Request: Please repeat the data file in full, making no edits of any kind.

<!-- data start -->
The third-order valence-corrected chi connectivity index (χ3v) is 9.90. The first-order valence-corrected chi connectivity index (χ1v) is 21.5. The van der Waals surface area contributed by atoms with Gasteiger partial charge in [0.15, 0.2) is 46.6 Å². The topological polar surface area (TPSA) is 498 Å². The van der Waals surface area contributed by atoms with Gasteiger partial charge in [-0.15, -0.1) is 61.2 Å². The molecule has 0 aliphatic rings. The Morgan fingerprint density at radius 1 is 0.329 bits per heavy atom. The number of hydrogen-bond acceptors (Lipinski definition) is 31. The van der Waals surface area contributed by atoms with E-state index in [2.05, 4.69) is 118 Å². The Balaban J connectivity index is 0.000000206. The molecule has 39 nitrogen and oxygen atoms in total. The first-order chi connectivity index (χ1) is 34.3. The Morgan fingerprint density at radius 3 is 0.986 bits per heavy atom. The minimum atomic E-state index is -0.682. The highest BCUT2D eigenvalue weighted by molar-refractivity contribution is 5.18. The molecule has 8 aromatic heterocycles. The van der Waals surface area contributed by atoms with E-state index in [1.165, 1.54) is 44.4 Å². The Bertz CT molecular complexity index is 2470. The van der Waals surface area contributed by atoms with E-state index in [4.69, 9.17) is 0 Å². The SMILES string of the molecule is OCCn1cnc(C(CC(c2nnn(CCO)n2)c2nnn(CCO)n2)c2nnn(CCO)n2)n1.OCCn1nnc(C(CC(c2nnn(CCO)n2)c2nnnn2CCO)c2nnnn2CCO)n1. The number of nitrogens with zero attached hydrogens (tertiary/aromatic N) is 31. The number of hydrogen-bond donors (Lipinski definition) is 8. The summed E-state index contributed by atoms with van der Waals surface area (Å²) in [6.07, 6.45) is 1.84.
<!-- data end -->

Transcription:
The third-order valence-corrected chi connectivity index (χ3v) is 9.90. The first-order valence-corrected chi connectivity index (χ1v) is 21.5. The van der Waals surface area contributed by atoms with Gasteiger partial charge in [0.15, 0.2) is 46.6 Å². The topological polar surface area (TPSA) is 498 Å². The van der Waals surface area contributed by atoms with Gasteiger partial charge in [-0.15, -0.1) is 61.2 Å². The molecule has 0 aliphatic rings. The Morgan fingerprint density at radius 1 is 0.329 bits per heavy atom. The number of hydrogen-bond acceptors (Lipinski definition) is 31. The van der Waals surface area contributed by atoms with E-state index in [2.05, 4.69) is 118 Å². The Balaban J connectivity index is 0.000000206. The molecule has 39 nitrogen and oxygen atoms in total. The first-order chi connectivity index (χ1) is 34.3. The Morgan fingerprint density at radius 3 is 0.986 bits per heavy atom. The minimum atomic E-state index is -0.682. The highest BCUT2D eigenvalue weighted by molar-refractivity contribution is 5.18. The molecule has 8 aromatic heterocycles. The van der Waals surface area contributed by atoms with E-state index in [1.165, 1.54) is 44.4 Å². The Bertz CT molecular complexity index is 2470. The van der Waals surface area contributed by atoms with E-state index in [4.69, 9.17) is 0 Å². The SMILES string of the molecule is OCCn1cnc(C(CC(c2nnn(CCO)n2)c2nnn(CCO)n2)c2nnn(CCO)n2)n1.OCCn1nnc(C(CC(c2nnn(CCO)n2)c2nnnn2CCO)c2nnnn2CCO)n1. The number of nitrogens with zero attached hydrogens (tertiary/aromatic N) is 31. The number of hydrogen-bond donors (Lipinski definition) is 8. The summed E-state index contributed by atoms with van der Waals surface area (Å²) in [6.07, 6.45) is 1.84.